It was 19th-century railway builders who stumbled upon a small opening in the white limestone cliff. The cave would eventually be dubbed La Grotte de Cotencher (Cotencher Cave) because it was close to a steep stopping place for carts.
In 1867, the first exploratory digs brought flickering lantern light into the small cave. But it wasn’t until 1915 that the first real excavations took place.
Those explorers had to crawl in on their bellies, bumping their heads on the low ceiling. Between 1916 and 1918, they removed some 300 cubic meters of soil and rock (and animal teeth and bones).
But now you can stand up and easily move around the 1375-cubic meter cavern. Yet, this space is still smaller than what the nomad cave clans found more than 72,000 years ago. In the Pleistocene Epoch when hunter-gatherer Neanderthals sheltered here, this cave above a stream, was considerably larger than what we see today, because, since then, millennia of earth, rock, leaf litter and the sands of time have accumulated.
Several excavations since 1916 have gradually dug through layers of earth, sifting for evidence of prehistoric human and animal presence. Besides La Dame de Cotencher, teeth and bones from more than 60 species of prehistoric animals - now mostly extinct, have been found, including bears, lynxes, deer, pigs, hamsters, marmots, birds and even a rhinoceros.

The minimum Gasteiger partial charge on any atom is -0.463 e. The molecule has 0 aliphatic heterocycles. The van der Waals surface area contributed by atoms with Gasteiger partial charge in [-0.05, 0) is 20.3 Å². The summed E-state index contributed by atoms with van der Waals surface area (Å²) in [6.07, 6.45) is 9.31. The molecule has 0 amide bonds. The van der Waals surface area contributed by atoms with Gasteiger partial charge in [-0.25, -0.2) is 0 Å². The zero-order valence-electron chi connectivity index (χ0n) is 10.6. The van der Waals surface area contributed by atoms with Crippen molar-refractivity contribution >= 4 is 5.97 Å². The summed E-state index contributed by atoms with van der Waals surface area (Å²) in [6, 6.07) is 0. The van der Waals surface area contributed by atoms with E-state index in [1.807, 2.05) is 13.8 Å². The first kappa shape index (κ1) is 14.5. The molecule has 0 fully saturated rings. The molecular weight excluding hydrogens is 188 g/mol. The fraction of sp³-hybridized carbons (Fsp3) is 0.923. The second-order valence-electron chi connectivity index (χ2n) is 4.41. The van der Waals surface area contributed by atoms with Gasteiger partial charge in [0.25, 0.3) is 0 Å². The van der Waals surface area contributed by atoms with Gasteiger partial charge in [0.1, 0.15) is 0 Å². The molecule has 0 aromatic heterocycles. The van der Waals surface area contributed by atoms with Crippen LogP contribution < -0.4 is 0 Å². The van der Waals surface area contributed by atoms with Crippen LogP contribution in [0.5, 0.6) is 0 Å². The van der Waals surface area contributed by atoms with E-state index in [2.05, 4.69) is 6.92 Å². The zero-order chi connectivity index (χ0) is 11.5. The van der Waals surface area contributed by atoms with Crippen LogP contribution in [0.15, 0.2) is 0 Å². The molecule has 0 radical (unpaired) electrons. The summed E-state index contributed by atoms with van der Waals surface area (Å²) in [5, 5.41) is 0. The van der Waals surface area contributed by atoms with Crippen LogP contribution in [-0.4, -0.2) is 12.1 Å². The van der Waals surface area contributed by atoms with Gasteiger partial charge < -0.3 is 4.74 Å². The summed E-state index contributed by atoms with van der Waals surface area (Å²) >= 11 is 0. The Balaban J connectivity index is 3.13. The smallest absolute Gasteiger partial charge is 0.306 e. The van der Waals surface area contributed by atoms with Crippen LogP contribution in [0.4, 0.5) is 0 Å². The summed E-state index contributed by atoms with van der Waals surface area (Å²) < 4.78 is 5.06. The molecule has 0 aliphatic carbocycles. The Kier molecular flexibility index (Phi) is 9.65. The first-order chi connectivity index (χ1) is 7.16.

That’s why archeologist Chauvière is excited about continuing excavations in the coming years. “Perhaps, just behind that wall, we will discover more remains from madame or even other human remains”, he says, during a tour.
To enter the cave, you walk up a slope that could be packed with still undiscovered prehistoric treasures just centimetres beneath your shoes, to find that the huge white limestone wall has an overhang. This terrace ceiling used to extend farther, as you can see by the fallen slabs, now covered with moss. The sunlight and the view across the steep valley show it would have been a natural gathering place for Paleolithic cave dwellers, though they looked out upon more of a grassland than the lush forest that’s there now, says Chauvière.